Stephanie Morillo, The Developer’s Guide to Content Creation (2020).
About this book
As her title suggests, Stephanie Morillo’s recent (and self-published) book guides software developers through the steps of technical content creation. Along with the title, the book itself is practical in the best way: each chapter builds on the last to 1) introduce topics and processes and then 2) direct readers to put what they have learned immediately into practice using supplemental worksheets. The worksheets ask readers to focus on their own specific goals and to mine their existing knowledge base; because of this, the entire process (as is the case with the best written guides) feels more like participating in an individualized workshop than reading a book.
It is important to note that this book focuses primarily on shorter, repeatable written content (such as blog posts; this is not a book about writing books) and supporting social media strategies. While Morillo covers how to create written content that supports collateral such as podcasts and videos–and, indeed, the organizational processes covered in some of the chapters could be easily translated to other media–the guidance around written content is where this book really shines.
Another strength of the book is its organizational strategy (the table of contents is available here) which, as Morillo notes, is intended to “mirror the writing process” from brainstorming to revising to promoting. Distributed throughout the book (and also consolidated at the end) is a useful list of external resources and suggested further reading related to each stage of this process along with the corresponding exercises and worksheets. While some readers might want more emphasis on the drafting and revision processes per se, the sections on brainstorming and outlining are on point, as is the emphasis on understanding the mission/purpose and intended audience of any content creation effort.
Morillo is also directive about reading the book from start to finish (a prescription with which I agree), and this attention to telling readers how to use the book is itself a sign that Morillo is really good at writing instructional content.
This book also does very well in translating content creation terminology, tools, and processes into developer-friendly terms (and it includes a definition of “content”). Morillo has an excellent overview of marketing terms (including her own hand-drawn diagram of a marketing funnel), and while some developers may be familiar with such terms, this is a useful primer for those who are not. There is also a taxonomy of the different tools and platforms available for hosting a blog (from CMS to static site generators to fully-hosted options), as well as some insight into how a developer might choose to piece together their online profile by placing materials in a strategic variety of venues (such as GitHub, dev.to, Twitch).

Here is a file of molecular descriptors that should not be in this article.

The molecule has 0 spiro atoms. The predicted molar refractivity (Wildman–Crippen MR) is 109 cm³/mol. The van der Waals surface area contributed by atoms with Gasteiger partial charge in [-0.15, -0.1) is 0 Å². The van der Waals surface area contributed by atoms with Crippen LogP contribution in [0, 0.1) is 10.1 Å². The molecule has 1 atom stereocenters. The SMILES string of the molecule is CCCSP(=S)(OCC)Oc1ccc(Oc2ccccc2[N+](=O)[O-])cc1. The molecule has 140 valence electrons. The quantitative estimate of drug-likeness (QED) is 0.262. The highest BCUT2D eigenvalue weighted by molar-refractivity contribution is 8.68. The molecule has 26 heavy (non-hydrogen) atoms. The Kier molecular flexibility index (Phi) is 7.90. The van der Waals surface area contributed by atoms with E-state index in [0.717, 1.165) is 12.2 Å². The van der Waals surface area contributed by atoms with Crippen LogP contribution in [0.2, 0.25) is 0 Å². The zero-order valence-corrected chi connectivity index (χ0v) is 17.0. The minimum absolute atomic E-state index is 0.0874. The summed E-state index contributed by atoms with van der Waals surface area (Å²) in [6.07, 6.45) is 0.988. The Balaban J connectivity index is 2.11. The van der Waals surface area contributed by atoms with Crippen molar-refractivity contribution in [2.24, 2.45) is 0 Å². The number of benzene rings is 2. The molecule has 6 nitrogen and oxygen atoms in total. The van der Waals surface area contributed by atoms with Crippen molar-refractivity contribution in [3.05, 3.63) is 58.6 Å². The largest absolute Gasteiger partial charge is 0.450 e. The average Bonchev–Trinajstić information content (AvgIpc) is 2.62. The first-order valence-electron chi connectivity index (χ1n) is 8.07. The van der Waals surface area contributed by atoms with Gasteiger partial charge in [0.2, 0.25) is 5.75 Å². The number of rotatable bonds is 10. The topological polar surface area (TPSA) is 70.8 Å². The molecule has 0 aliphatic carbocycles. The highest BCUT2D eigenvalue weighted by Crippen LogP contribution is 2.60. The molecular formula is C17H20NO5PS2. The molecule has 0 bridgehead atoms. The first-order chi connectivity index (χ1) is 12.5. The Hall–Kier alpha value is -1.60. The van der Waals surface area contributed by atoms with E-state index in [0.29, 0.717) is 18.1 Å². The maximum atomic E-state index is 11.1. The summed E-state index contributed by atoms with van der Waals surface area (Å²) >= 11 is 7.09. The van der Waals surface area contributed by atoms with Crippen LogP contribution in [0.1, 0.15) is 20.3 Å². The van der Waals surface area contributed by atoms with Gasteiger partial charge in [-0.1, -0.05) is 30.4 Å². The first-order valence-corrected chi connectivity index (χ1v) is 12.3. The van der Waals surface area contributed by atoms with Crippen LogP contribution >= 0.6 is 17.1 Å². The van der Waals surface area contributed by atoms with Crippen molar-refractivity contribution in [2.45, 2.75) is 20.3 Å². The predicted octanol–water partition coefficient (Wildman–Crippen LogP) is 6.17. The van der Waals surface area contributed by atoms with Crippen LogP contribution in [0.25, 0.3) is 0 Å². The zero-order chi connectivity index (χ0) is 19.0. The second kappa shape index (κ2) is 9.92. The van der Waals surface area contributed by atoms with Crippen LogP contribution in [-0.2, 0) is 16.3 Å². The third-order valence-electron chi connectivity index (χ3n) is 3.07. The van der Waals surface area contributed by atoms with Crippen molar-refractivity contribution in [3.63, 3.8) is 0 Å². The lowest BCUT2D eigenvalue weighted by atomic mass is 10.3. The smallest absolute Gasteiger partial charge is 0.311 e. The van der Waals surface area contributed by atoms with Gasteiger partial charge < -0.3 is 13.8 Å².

Although the stated audience is developers, for the most part the book is potentially useful to anyone looking to create technical content. For example, Morillo has a great section on how to format code blocks if your site does not support the appropriate formatting. Her solution? Consider adding a screen shot (for visibility) but also linking to a gist, which would allow for both appropriate formatting and compatibility with assistive screen readers (see p. 56; I love the emphasis on accessibility). While Morillo assumes her readers will know what a gist is (my informal inquiries indicate that the term can be unfamiliar to devs and non-devs alike), a quick switch to a search engine can help fill in any knowledge gaps and confirm that this is, in fact, a useful option for code blocks.
Morillo’s book is a relatively short (for a book) and congenial read. For folks who have never authored this type of content before, Morillo’s breakdown of the content creation process into actionable pieces will be a revelation. Even for folks who write all the time (hello, fellow tech writers and analysts), Morillo’s specific breakdown of planning and execution are worth a look, and her insight into promoting content is super sharp (as evidenced by the meta-example of promotion for the book; extra kudos to Morillo for crowd-funding a giveaway of copies to developers from underrepresented groups ).
Above all, Morillo’s tone throughout is upbeat and consistently encouraging without reducing the complexity and difficulties of writing. As she notes, “The truth about the writing process is that writing is hard” (p. 47); this is an excellent book to have at hand for anyone brave enough to go through that process.
How to get this book
You can purchase a copy (or a bundle of 10 copies at a reduced team rate) at https://www.developersguidetocontent.com/
Each purchase gets you access to a PDF version of the book (at present you also get access to ePUB and mobi versions, although there seems to be some technical issues with these formats). Worksheets are available as linked PDFs and spreadsheets.
Disclosure: GitHub and Amazon (Twitch) are RedMonk clients.